A decline in property sales is forecast over the next three months amid ongoing Brexit uncertainty.
But for the first time in four years, the picture is not so gloomy in the north-east of Scotland.
According to the Royal Institution of Chartered Surveyors (RICS), the Scottish housing market ended 2018 on a weak note, with national sales volumes dwindling in December.
But figures from Aberdein and Considine suggest Aberdeen and Aberdeenshire are bucking the trend.
Robert Fraser, senior property partner at the firm which has 19 offices throughout Scotland, said: “As the RICS figures demonstrate, uncertainty is beginning to weigh on the property market nationally – with some people adopting a ‘wait and see’ attitude.
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“However, it is a slightly different picture in the north-east corner, which has seen its rebound from the oil and gas downturn continue despite the turbulence at Westminster.
“As we saw after the credit crunch in 2008, the health of the North Sea energy sector is a better barometer than any other national issue. With many oil service companies recruiting again, there are consistent signs that the housing market, too, is returning to prosperity.
“Registers of Scotland recorded a 10% increase in sales in Aberdeen and Aberdeenshire during October and November, one of the best periods of growth since 2014.”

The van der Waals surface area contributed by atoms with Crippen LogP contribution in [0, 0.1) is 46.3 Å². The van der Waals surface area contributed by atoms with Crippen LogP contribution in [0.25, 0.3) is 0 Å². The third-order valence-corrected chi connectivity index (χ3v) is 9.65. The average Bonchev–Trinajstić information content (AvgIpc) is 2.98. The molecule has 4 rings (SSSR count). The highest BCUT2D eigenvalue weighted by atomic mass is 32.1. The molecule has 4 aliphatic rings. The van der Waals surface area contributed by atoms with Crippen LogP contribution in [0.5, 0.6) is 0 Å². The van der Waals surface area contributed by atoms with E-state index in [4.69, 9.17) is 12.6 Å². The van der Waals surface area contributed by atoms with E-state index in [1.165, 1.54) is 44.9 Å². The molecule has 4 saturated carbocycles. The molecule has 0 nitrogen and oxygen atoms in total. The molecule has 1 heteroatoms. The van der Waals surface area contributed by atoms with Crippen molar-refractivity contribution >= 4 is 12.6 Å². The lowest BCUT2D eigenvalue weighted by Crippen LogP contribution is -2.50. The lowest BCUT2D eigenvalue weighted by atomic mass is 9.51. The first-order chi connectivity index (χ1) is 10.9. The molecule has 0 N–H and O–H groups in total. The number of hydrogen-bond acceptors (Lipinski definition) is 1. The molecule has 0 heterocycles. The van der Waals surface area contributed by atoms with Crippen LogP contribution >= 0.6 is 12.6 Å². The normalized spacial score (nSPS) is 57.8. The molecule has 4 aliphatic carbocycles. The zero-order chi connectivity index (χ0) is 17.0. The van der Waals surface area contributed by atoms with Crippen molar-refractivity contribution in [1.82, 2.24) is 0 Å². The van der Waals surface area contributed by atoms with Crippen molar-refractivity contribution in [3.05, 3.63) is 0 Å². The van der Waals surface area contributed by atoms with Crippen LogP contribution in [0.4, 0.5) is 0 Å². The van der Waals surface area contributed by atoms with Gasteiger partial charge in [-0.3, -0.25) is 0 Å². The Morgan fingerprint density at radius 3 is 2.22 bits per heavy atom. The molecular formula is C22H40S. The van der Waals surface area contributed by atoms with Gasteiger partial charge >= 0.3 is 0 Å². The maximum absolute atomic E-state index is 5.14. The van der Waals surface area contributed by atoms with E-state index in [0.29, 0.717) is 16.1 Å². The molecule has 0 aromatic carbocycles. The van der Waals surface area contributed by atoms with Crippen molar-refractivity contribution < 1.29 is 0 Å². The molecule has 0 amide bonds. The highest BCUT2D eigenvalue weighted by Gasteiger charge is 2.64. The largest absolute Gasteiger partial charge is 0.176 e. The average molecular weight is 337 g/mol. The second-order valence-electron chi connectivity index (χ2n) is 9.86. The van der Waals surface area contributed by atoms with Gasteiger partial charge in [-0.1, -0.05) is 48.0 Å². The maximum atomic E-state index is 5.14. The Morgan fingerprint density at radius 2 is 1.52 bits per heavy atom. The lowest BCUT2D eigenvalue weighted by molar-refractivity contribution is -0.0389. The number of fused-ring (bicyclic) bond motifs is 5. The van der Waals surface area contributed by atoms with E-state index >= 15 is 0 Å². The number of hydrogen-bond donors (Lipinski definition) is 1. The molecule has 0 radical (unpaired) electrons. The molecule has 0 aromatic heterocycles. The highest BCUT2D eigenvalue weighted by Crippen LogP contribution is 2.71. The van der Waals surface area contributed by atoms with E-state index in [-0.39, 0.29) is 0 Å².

He added: “Brexit will undoubtedly be a factor for some, but investors who have followed the fortunes of the north-east market over the decades clearly feel that prices are now at a floor from which they are likely rise.”
Despite the somewhat bleak outlook in the rest of Scotland, house prices are reported as steady, with 19% of respondents reporting growth in the last month of the year.
But that positivity stalls with prices expected to fall over the next three months, while the 12-month outlook remains broadly the same across the UK.
Simon Rubinsohn, Rics chief economist, said: “It is hardly a surprise with ongoing uncertainty about the path to Brexit dominating the news agenda that even allowing for the normal patterns around the Christmas holidays, buyer interest in purchasing property in December was subdued.
“This is also very clearly reflected in a worsening trend in near term sales expectations.”